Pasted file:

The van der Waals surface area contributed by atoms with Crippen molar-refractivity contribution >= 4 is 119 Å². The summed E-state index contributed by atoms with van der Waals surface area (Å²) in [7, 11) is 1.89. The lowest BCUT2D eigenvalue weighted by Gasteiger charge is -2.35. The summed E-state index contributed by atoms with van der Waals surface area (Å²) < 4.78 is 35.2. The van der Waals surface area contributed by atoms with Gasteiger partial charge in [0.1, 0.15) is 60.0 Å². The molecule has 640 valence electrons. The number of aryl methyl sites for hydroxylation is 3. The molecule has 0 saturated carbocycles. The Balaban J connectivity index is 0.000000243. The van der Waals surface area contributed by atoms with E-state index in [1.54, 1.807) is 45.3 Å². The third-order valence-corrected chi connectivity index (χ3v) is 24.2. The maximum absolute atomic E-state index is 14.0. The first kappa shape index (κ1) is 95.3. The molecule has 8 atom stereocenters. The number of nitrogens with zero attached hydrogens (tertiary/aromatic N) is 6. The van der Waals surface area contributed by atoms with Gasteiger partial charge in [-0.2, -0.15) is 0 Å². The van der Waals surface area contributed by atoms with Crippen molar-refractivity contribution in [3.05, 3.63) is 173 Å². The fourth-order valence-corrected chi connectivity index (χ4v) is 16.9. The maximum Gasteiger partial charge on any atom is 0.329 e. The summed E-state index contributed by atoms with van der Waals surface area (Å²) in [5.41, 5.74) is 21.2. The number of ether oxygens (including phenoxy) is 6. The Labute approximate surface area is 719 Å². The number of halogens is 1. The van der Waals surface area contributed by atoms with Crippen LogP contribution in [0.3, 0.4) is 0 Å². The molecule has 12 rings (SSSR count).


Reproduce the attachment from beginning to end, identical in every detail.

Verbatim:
The van der Waals surface area contributed by atoms with Crippen molar-refractivity contribution >= 4 is 119 Å². The summed E-state index contributed by atoms with van der Waals surface area (Å²) in [7, 11) is 1.89. The lowest BCUT2D eigenvalue weighted by Gasteiger charge is -2.35. The summed E-state index contributed by atoms with van der Waals surface area (Å²) < 4.78 is 35.2. The van der Waals surface area contributed by atoms with Gasteiger partial charge in [0.1, 0.15) is 60.0 Å². The molecule has 640 valence electrons. The number of aryl methyl sites for hydroxylation is 3. The molecule has 0 saturated carbocycles. The Balaban J connectivity index is 0.000000243. The van der Waals surface area contributed by atoms with E-state index in [1.54, 1.807) is 45.3 Å². The third-order valence-corrected chi connectivity index (χ3v) is 24.2. The maximum absolute atomic E-state index is 14.0. The first kappa shape index (κ1) is 95.3. The molecule has 8 atom stereocenters. The number of nitrogens with zero attached hydrogens (tertiary/aromatic N) is 6. The van der Waals surface area contributed by atoms with Gasteiger partial charge in [-0.2, -0.15) is 0 Å². The van der Waals surface area contributed by atoms with Crippen molar-refractivity contribution in [3.05, 3.63) is 173 Å². The fourth-order valence-corrected chi connectivity index (χ4v) is 16.9. The maximum Gasteiger partial charge on any atom is 0.329 e. The summed E-state index contributed by atoms with van der Waals surface area (Å²) in [5.41, 5.74) is 21.2. The number of ether oxygens (including phenoxy) is 6. The Labute approximate surface area is 719 Å². The number of halogens is 1. The van der Waals surface area contributed by atoms with Crippen LogP contribution in [0.3, 0.4) is 0 Å². The molecule has 12 rings (SSSR count).